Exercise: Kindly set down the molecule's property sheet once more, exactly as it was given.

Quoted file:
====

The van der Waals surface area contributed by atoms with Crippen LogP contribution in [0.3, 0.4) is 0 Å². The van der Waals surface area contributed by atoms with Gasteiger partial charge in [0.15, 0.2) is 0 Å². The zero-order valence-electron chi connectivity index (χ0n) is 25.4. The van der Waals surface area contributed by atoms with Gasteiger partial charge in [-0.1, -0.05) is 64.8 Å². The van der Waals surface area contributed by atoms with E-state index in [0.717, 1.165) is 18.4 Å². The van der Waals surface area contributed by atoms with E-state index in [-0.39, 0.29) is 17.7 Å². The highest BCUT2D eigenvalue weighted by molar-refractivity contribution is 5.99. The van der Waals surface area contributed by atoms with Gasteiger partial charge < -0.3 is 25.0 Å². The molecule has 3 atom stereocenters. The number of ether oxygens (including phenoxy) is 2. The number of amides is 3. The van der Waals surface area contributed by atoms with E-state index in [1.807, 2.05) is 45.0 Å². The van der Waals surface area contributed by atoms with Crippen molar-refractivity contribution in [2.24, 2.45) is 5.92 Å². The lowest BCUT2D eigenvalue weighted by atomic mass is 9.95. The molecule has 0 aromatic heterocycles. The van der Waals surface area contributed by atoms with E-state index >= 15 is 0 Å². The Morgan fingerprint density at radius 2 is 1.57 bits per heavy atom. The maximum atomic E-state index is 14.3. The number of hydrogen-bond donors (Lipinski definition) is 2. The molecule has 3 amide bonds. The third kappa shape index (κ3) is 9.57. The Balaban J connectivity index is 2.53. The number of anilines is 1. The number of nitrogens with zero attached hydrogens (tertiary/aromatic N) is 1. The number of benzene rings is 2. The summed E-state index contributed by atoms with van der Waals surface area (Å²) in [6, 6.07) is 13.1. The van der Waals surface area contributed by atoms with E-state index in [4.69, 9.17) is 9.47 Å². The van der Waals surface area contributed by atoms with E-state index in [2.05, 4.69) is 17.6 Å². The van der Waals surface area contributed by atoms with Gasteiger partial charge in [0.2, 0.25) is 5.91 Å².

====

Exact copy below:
The van der Waals surface area contributed by atoms with Crippen LogP contribution in [0.3, 0.4) is 0 Å². The van der Waals surface area contributed by atoms with Gasteiger partial charge in [0.15, 0.2) is 0 Å². The zero-order valence-electron chi connectivity index (χ0n) is 25.4. The van der Waals surface area contributed by atoms with Gasteiger partial charge in [-0.1, -0.05) is 64.8 Å². The van der Waals surface area contributed by atoms with E-state index in [0.717, 1.165) is 18.4 Å². The van der Waals surface area contributed by atoms with E-state index in [-0.39, 0.29) is 17.7 Å². The highest BCUT2D eigenvalue weighted by molar-refractivity contribution is 5.99. The van der Waals surface area contributed by atoms with Gasteiger partial charge < -0.3 is 25.0 Å². The molecule has 3 atom stereocenters. The number of ether oxygens (including phenoxy) is 2. The number of amides is 3. The van der Waals surface area contributed by atoms with E-state index in [1.807, 2.05) is 45.0 Å². The van der Waals surface area contributed by atoms with Crippen molar-refractivity contribution in [2.24, 2.45) is 5.92 Å². The lowest BCUT2D eigenvalue weighted by atomic mass is 9.95. The molecule has 0 aromatic heterocycles. The van der Waals surface area contributed by atoms with E-state index >= 15 is 0 Å². The Morgan fingerprint density at radius 2 is 1.57 bits per heavy atom. The maximum atomic E-state index is 14.3. The number of hydrogen-bond donors (Lipinski definition) is 2. The molecule has 3 amide bonds. The third kappa shape index (κ3) is 9.57. The Balaban J connectivity index is 2.53. The number of anilines is 1. The number of nitrogens with zero attached hydrogens (tertiary/aromatic N) is 1. The number of benzene rings is 2. The summed E-state index contributed by atoms with van der Waals surface area (Å²) in [6, 6.07) is 13.1. The van der Waals surface area contributed by atoms with E-state index in [4.69, 9.17) is 9.47 Å². The van der Waals surface area contributed by atoms with E-state index in [2.05, 4.69) is 17.6 Å². The van der Waals surface area contributed by atoms with Gasteiger partial charge in [0.2, 0.25) is 5.91 Å².